February 14 -- Why I march

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Every February 14 for the last 23 years, women have been marching to protest the forces of colonization, misogyny, poverty, racism and to celebrate survival, resistance, struggle and solidarity to make women’s resistance visible. Led by Indigenous Women, February 14 Women’s Memorial Marches signify the strength of decolonization and the power of Indigenous Women’s leadership throughout and across the lands. February 14 -- Why I March? is a blog series written by women to bring voice to the personal experiences of the activist, the family members, the women who work tirelessly in their communities to address violence.

Why I March at the Annual Memorial March for Missing and Murdered Women in Montreal

| February 12, 2014
Photo credit Art by Angela Sterritt, design by Maya Rolbin -Ghanie

I march because:

 ...love is everything; it is all that matters; nothing else measures up or ever will. Love of self; love of life; love of nature; love of resistance. We need to block off streets and take up space and make people late, all to remind ourselves and those around us, and even the world, that placing any interest above love is to bow to fear.

 ...I'm afraid, in spite of myself. I want to walk down the street alone at night with no other distraction than the curve of the moon and the wind at my back and the shifting of the leaves. It's unacceptable, all the blood and pain of daughters still pooling and seeping into the ground all around us. Those who possess the most power are always the most hunted. This has to change.

 ...women are not safe--not really--anywhere. Sure, we can point our fingers at place, time, and culture, comparing and contrasting the dangers faced by women everywhere as though we were choosing an outfit—the least problematic dress to wear to the party, perhaps--but the fact remains: there is an underlying lack of respect for the female form inherent in every angle of the city, and every page of the policy.

 ...when any one part of any one society is violentally targeted for no reason other than their identity, that society is profoundly sick, in a long-term sense, and needs a radical new perception of health if it has any hope of surviving. We can't communicate this effectively on the internet, which itself provides access to suppressed knowledge, at the same time being a cause of the sickness.

 ...what we call the “economy”of this land is nothing more than a brutal, ongoing system of colonization that justifies, facilitates, and makes excuses for theft of land, corruption, greed, rape, murder, and the consequent poisoning of the earth we all depend on.

 ...we lose touch with what's urgent and what's not. Our sense of collective urgency is skewed and stunted. Some would have us believe that violence against women is no longer urgent in these parts, or that it's never urgent, when measured against more pressing “life and death” issues like climate change, or war. I would have them understand that dealing with any issue in a vacuum, makes no sense at all and will only create more work for all of us. If we negotiate with government to save a forest but decide that including First Nations people or women in the negotiations will only slow things down, or is somehow not an urgent consideration, for example, we end up leaving out people integral to the solutions we seek and steps integral to the process. In short, we end up replicating the same power imbalances we think we want to overcome, and even worse damage is incurred.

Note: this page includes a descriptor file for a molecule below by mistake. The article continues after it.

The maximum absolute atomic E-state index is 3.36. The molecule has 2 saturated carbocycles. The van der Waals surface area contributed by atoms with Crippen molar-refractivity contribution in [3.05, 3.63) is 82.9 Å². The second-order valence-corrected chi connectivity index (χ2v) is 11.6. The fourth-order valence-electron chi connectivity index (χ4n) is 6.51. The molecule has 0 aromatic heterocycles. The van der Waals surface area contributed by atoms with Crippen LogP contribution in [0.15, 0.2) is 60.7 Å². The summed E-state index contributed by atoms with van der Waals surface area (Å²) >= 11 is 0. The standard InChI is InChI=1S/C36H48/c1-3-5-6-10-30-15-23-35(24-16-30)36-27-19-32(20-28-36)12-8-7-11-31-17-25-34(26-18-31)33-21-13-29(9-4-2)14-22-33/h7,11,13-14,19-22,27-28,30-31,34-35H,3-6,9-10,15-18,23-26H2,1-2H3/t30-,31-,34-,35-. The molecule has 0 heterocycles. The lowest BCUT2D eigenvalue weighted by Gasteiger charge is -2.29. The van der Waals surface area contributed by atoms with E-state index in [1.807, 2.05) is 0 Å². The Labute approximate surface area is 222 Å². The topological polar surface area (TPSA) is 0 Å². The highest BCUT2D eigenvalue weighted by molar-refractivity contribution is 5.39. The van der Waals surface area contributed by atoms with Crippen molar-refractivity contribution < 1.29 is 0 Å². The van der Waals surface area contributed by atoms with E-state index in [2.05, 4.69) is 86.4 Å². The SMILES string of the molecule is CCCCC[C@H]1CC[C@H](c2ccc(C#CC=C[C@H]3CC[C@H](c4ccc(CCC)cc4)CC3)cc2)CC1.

...everything is connected. To think this a cliché is to rob yourself and your future children of love and understanding. The targeting of Muslim women under the proposed Quebec Charter of Values; the racial profiling of youth of colour by the Montreal police; the alarming and still growing number of missing and murdered Native women and girls and the failure of the government to take action; the blaming of survivors of sexual assault for a short skirt or for being out late; the tendency to tell Native people to “just get over it”; the justification of the removal of sex education from high schools; the attack on abortion rights; a defense of the tar sands — to name a few. About all of these issues, we need to ask ourselves, continually and repeatedly, the following questions: “Who is pushing for this? Who will benefit from this? Who will be hurt by this? Who am I hearing the loudest? Who do I not hear at all? And, most importantly: Why?” We need to ask ourselves, continually, and repeatedly: am I motivated by love or by fear?, and then make adjustments accordingly.

 ...real education happens for all to see, a total spectacle of humans moving as a wave over the concrete and past the shoe stores and the strip clubs, respectful of difference in spite of difference, and desiring to draw attention and inspire fire.

Maya Rolbin-Ghanie is a Montreal-based organizer and writer of poetry, fiction, creative non-fiction, journalism, and philosophical meanderings. She is the founder of Missing Justice, a solidarity group which organizes popular education events about violence against First Nations women in Quebec, and she is Promotions Coordinator at the Centre for Gender Advocacy. She is finishing up a Masters in Creative Writing at Concordia University. She wants to spend her life teaching and writing and promoting revolution from the roots up.

 

www.missingjustice.ca, www.genderadvocacy.org, www.mayakhamala.com, www.dominionpaper.ca/author/maya_rolbin_ghanie

 

Photo credit Lee-Ann Mudaly

 

Photo credit Missing and Murdered Women Montreal

Photo credit 1. Art by Angela Sterritt, design by Maya Rolbin-Ghanie, 2. Mehdi Cee, ICEEU Visuals; 3. Lee-Ann Mudaly; 4. Missing Justice

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